I recently had a sit-down with Molly from Sweets Cosmetics who asked me the best way to connect with a new, tangential target market.

I just asked her what emotions her product was aiming for in her target market. Sweets’ products are undeniably cute, very girly, and very sassy. You’d be hard-pressed to find another cosmetics company like them. Sweets is already well-positioned with their target market, but expanding to a new target market requires careful thought into what the customer experience will be like.

Emotional targeting is actually one of the most important clarifying steps you can take when branding and positioning your business, products, or services. Let me walk you through an example with some of my favorite brands:

What comes to mind when I say Coke?

If you’re anything like me and Molly, you came up with “polar bears”, “winter”, and “established”. You might also think about the fact that there are coke people and there are pepsi people. In short, Coke – in our minds evokes two emotions: conflict and nostalgia (antiquity+comfort). You could also unkindly call this “old”.

Diet Coke?

Maybe Starry Eyed Surprise? That’s what most people would say – holy crap that commercial was catchy! I think of that, but I also think about smokers, actually. And I hate to say that, because Coke is one of my favorite brands. But I always think of smokers, gum chewers, and anxiety when I think of Diet Coke – because I had a teacher who pounded Diet Coke like it was going extinct and whenever I see anxious, gum-chewing smokers or former smokers, guess what they’re drinking?

OK. Now, what comes to mind when I say Pepsi?

Most likely, Britney Spears and hip commercials. Maybe those ads on the sides of old gas stations? Antiquity again, except it’s less warm and fuzzy than Coke’s, I’d bet. When I look at Pepsi’s new logo, the first thing I see is a fat guy in blue sweatpants whose tummy (white) is exposed because his red shirt is coming up over his flub. Do I get that it’s supposed to be a smile? Yeah, I do. But being a fat kid whose shirt rides up from time to time, I also see a fat guy on the can – a fat guy who I don’t want to be like. Helloooo Weight Watchers.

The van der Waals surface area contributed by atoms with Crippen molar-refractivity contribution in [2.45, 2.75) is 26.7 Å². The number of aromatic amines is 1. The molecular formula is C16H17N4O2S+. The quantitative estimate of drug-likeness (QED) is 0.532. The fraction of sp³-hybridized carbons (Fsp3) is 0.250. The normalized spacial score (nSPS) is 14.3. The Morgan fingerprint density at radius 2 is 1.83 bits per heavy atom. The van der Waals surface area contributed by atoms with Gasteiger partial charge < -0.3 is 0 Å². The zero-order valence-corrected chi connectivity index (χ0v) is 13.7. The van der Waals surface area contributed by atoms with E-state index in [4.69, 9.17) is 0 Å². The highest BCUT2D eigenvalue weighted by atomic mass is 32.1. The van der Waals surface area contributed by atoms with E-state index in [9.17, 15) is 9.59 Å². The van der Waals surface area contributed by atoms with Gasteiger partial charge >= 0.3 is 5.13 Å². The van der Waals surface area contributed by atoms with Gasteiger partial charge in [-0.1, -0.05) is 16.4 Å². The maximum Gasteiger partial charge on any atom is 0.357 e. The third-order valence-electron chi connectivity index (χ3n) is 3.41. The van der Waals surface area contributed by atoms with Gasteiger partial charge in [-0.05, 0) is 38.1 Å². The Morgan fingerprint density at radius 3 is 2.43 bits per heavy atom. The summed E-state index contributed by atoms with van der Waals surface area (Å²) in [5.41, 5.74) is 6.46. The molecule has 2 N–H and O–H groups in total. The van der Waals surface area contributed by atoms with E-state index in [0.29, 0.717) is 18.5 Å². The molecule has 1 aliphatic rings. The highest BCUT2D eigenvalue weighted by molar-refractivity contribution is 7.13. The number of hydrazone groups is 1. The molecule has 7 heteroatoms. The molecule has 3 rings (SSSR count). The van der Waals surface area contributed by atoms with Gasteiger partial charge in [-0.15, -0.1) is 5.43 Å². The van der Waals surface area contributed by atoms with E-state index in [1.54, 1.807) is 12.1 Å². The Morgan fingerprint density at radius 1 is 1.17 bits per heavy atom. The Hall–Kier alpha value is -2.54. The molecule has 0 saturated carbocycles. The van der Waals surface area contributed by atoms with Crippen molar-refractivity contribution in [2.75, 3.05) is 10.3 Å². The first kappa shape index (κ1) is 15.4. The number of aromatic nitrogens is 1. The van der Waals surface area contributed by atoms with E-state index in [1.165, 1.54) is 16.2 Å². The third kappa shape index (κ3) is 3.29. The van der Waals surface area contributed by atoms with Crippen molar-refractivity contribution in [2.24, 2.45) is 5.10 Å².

Right. How about Nike?

Athleticism, maybe? Olympics? Athletes? Michael Jordan? Aspiration? Winning? Those are all fair answers. Certainly not nostalgia or conflict, despite the fact that in order to win, someone has to lose.

Now the last two: what do you feel when you see Jones Soda? What do you feel when you read about Tom’s Shoes?

Are they different feelings than you had for Coke, Pepsi, and Nike? You betcha. Why? Packaging, positioning, and an active, conscious effort to shift the perception away from function. Want a soda? You probably reach for a Coke or a Pepsi. Want a treat? You probably reach for a Jones.

When you want to attack a seemingly saturated market, you have to set the stage to build the emotional connection that you want. Coke’s polar bears play right into your nostalgia. Pepsi’s advertising plays into the desire to be liked (and cool). Jones’ soda boxes feature pictures from their customers – and you can see the color of the soda (bright green, bright red, bright orange, etc). You get the sense that it’s your soda.

What emotional stage, if any, are you setting for your product, your service, your business? Does the emotion you’re trying to convey match the one your customers are associating with you? If you’re not able to answer those questions, you haven’t positioned yourself.

A business with no position is a dying business. Get to it!

PS – As a result of completing a web project earlier than expected, I have open spots on my consulting schedule! I’m offering four Renegade Marketing consulting packages.

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Both calls are recorded live so you can come back to them later.

The price is only $197. After 9/21 (or when these four are filled up), these packages will go up to my normal 2-hour consulting rate of $350. If you’re interested, just email me or click here.

(Header photo: Soda)